Seth Blumsack


Professor of Energy and Environmental Economics and International Affairs,
Director of the Center for Energy Law and Policy


  • Sustainability & Environment

Focus Areas:

  • Electric Power and Natural Gas
  • Energy
  • Energy Law and Policy

In The Media:


  • Blumsack has been studying the electric power industry through academic and consulting affiliations for more than twenty-five years.
  • Blumsack has authored or co-authored more than fifty scientific papers; book chapters; and articles in industry and popular press, with research funding from the U.S. National Science Foundation, Department of Energy, Environmental Protection Agency, and private industry.
  • Blumsack has consulted with the American Public Power Association, Bayer Materials, the Congressional Research Service, the Consortium for Risk Assessment and Stakeholder Participation, the National Renewable Energy Laboratory, the Idaho National Laboratory, the U.S. Department of Energy, the U.S. Environmental Protection Agency and numerous electric utilities and State Public Utility Commissions.

Seth Blumsack is Professor of Energy and Environmental Economics and International Affairs in EME and Director of the Center for Energy Law and Policy. Blumsack’s research centers on the electricity and natural gas industries; environmental management related to energy and infrastructure; resilience of energy infrastructure; regulation and deregulation in network industries; network science; risk analysis; and managing complex infrastructure systems.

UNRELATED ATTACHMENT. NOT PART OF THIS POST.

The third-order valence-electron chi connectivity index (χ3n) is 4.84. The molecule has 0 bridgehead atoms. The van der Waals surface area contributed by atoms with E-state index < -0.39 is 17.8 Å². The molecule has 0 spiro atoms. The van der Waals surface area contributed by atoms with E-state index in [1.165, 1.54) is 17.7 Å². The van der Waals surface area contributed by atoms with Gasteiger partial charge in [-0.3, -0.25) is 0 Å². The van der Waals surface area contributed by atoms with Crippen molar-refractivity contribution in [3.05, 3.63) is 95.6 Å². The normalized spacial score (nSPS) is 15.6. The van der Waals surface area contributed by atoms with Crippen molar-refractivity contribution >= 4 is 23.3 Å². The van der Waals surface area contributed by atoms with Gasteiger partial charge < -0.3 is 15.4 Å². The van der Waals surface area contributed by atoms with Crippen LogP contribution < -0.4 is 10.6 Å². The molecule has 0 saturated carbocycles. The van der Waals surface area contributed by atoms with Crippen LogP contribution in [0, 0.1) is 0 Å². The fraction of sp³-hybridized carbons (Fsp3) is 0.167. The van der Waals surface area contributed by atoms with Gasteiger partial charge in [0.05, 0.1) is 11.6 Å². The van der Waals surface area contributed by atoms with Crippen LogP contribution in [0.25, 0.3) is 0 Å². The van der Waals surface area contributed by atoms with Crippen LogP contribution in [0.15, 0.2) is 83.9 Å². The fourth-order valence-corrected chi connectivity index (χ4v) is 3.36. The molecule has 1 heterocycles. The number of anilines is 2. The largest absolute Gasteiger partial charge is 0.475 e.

In The Media

“Enabling homeowners to use their vehicles as backup when the power goes down would reduce the social impacts of large-scale blackouts."

"What’s needed is an understanding that extreme weather events are fundamentally different from other kinds of power blackouts, and that resilience is not just about the grid itself, but also the people that it serves."

“The grid that we have wasn’t designed for what we do with it now, let alone what we want to do with it, with all sorts of renewables.”

“I think there are real questions and real fears about what comes next, but there are huge innovation and economic opportunities. This will be a fairly major industrial transition.”

"It’s not enough and what you would need is a more sustained supply increase over a longer period of time.”

“The policy question is to identify the kinds of deliberate steps that can be taken to align decarbonization targets with equitable economic goals at the outset, as opposed to thinking about decarbonization first and equity later.”

Need help finding an expert?

Penn State expertise spans far beyond those that we have currently featured on the site. Call us at 814-865-7517 or contact a member of the media relations staff

Go to top